Left with questions after look at Obama from the right
Well, fair’s fair. George W. Bush got Michael Moore and “Fahrenheit 9/11.” Now Barack Obama gets Dinesh D’Souza and “2016: Obama’s America.” Both films are wildly partisan attack documentaries made by wildly partisan and generally annoying polemicists (D’Souza is more personable, actually, than Moore). The difference is that Moore is a talented filmmaker. This is D’Souza’s first involvement with filmmaking. Presumably the nuts-and-bolts stuff was handled by John Sullivan, who co-wrote and codirected the film, which is based on D’Souza’s 2010 bestseller, “The Roots of Obama’s Rage.” Sullivan previously worked on some shorts and produced the 2008 Ben Stein documentary “Expelled: No Intelligence Allowed.”
The film, which aims to locate the president’s political roots in his family background and personal history, is very slickly made. Viewers who go see it will presumably already have their minds made up about Obama. But at least they won’t have to fight to stay awake. The editing is nonstop. The varying of formats is impressive — interviews, news footage, photographs, lots (and lots) of scenes of D’Souza going about his business — and the views of Hawaii, Indonesia, and Kenya (D’Souza visits all three places) are diverting. The film’s budget has been reported to be $2.5 million, but there’s nothing bargain basement about how “2016” looks.
Viewers may do some headscratching. This can be a very strange movie. Two of those interviews D’Souza conducts by phone — so we cut back and forth between him talking into his phone and his subject talking into his own phone. There are numerous dramatizations. The one of D’Souza’s college days at Dartmouth looks goofy. Goofier still is another meant to demonstrate the current state of US race relations. Two dangerous-looking white guys walk away from a black guy, who appears to know them, when he joins them at a bar. It’s OK, though: They come back a minute later with a birthday cake for him. Weirdest of all is the choice of music for a brief segment on the Reagan presidency (D’Souza served in the Reagan White House): Nick Lowe’s “Cruel to Be Kind.” Could this be an attempt at equal time?
“2016: Obama’s America” is really three movies. The first third of the documentary might more accuractely have been called “The Dinesh D’Souza Story.” He parallels himself to Obama in a way that would be endearing if it didn’t seem slightly megalomaniacal. They’re the same age. They’re of mixed-race backgrounds. They’re Ivy Leaguers. They also married in the same year. The implication is that D’Souza somehow has some special insight into Obama as a result.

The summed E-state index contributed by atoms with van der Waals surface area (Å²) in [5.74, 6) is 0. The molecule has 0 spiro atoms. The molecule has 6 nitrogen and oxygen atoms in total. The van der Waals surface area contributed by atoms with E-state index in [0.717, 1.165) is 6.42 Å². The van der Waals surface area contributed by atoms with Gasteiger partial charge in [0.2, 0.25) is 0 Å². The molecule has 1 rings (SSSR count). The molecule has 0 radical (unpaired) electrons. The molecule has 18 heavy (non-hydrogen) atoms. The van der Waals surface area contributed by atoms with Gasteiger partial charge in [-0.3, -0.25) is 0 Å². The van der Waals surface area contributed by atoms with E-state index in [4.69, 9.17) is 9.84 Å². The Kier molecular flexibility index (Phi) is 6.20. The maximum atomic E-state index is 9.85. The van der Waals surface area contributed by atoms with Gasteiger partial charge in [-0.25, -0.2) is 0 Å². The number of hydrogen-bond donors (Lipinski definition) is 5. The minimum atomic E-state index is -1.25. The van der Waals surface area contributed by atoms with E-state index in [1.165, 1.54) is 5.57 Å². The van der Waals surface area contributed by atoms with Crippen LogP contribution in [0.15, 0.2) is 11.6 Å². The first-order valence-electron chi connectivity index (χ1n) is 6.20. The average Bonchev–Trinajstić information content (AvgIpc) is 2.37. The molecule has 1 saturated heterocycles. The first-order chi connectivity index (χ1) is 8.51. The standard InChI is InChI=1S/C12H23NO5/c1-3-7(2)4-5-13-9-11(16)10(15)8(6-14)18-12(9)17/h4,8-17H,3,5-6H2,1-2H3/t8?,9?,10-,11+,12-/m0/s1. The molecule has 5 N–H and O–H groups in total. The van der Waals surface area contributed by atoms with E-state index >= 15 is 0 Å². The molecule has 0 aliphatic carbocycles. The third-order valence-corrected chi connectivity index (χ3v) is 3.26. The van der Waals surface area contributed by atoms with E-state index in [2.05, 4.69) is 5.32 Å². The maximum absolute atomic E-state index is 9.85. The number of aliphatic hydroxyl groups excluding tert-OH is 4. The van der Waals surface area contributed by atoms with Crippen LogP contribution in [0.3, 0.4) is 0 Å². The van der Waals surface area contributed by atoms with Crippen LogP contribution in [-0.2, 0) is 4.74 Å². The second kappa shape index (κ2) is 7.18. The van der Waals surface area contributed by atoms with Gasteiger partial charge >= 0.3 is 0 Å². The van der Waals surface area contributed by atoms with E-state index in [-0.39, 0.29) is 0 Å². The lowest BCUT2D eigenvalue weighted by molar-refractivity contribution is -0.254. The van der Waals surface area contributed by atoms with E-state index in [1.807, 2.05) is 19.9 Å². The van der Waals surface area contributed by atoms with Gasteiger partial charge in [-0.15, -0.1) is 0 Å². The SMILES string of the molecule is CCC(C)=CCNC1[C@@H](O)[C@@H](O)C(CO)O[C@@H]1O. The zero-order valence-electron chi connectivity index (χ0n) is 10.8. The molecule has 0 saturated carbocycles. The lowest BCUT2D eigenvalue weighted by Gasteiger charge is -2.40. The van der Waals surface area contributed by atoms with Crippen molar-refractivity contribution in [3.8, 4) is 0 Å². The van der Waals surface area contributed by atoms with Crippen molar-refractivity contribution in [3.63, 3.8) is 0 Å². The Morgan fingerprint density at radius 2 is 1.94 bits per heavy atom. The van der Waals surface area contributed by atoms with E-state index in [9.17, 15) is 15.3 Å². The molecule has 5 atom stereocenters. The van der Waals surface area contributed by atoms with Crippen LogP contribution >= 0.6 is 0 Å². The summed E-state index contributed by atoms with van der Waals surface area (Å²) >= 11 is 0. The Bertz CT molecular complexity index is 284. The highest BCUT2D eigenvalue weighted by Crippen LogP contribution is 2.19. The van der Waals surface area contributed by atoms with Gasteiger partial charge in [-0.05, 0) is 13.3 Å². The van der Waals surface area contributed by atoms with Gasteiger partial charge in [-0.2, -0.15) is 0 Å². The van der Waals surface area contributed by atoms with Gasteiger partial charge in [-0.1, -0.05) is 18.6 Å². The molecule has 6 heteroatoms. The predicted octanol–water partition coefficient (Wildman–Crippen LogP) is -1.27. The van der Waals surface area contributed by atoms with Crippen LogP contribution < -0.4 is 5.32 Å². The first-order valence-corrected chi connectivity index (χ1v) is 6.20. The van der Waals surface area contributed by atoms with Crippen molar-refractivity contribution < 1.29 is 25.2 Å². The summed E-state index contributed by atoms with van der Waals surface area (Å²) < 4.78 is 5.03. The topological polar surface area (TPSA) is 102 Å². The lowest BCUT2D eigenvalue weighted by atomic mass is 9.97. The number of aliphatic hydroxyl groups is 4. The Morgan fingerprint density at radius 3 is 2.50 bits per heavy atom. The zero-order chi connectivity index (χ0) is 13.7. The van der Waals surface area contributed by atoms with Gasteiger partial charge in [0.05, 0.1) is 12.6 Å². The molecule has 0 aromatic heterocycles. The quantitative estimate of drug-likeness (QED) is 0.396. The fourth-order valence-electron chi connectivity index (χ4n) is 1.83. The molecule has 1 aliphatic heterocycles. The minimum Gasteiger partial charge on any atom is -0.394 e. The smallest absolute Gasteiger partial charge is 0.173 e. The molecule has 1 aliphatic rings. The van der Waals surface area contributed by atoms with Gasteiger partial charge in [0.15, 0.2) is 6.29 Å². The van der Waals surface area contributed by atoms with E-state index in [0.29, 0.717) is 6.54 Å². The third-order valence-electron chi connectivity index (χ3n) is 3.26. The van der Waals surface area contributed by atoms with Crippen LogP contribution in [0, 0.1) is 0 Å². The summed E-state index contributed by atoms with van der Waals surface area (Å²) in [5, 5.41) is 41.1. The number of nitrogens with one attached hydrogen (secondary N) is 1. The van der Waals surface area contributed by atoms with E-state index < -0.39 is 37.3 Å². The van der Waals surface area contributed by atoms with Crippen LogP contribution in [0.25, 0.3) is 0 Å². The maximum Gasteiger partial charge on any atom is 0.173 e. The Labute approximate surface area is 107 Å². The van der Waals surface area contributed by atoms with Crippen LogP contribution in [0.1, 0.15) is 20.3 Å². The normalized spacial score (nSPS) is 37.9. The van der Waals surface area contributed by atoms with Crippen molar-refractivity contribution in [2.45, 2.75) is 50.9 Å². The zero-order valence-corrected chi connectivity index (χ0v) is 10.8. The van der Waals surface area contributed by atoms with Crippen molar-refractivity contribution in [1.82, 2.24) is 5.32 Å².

That implied insight informs the next movie, which might be called “The Kenyan Candidate.” “Obama is embracing his father’s failed Third World collectivism,” D’Souza announces. He reads from Obama’s book “Dreams From My Father” and also plays selections from the audiobook version, which Obama narrates. The fact that Obama barely knew his father clinches the case, as D’Souza sees it. Dad’s absence allowed the future president to idealize him and internalize his views. D’Souza quotes from a 1965 article in which Obama senior supported tax rates of up to 100 percent. “Is this what President Obama means by paying our fair share?,” D’Souza asks.
We get reenactments from the elder Obama’s life, as well as one of Obama’s visit to his grave — which, politics aside, is indicative of D’Souza’s strange blend of contempt for Obama and identification with him. To think it proper to stage such an intensely personal moment in an individual’s life — any individual, whether or not he’s a public figure, whether or not you oppose him politically — verges on the grotesque and assumes a superiority to that individual which in this particular case lies somewhere between lese-majesté and delusions of grandeur.
The film becomes increasingly overt in its opposition to Obama, as insinuation gives way to accusation and assertion. The final 25 minutes or so — the third movie — is like an episode of “The Colbert Report” with D’Souza as guest host. D’Souza’s manner throughout “2016” is measured and polished (he has a lovely speaking voice). But now in content, if not form, he approaches rant. Who knew that if Obama is reelected “the Middle East transforms itself into the United States of Islam”? The movie concludes with a title card: “Love him. Hate him. Now you know him.” Well, as the saying goes, a little knowledge can be a dangerous thing.
Mark Feeney can be reached at firstname.lastname@example.org.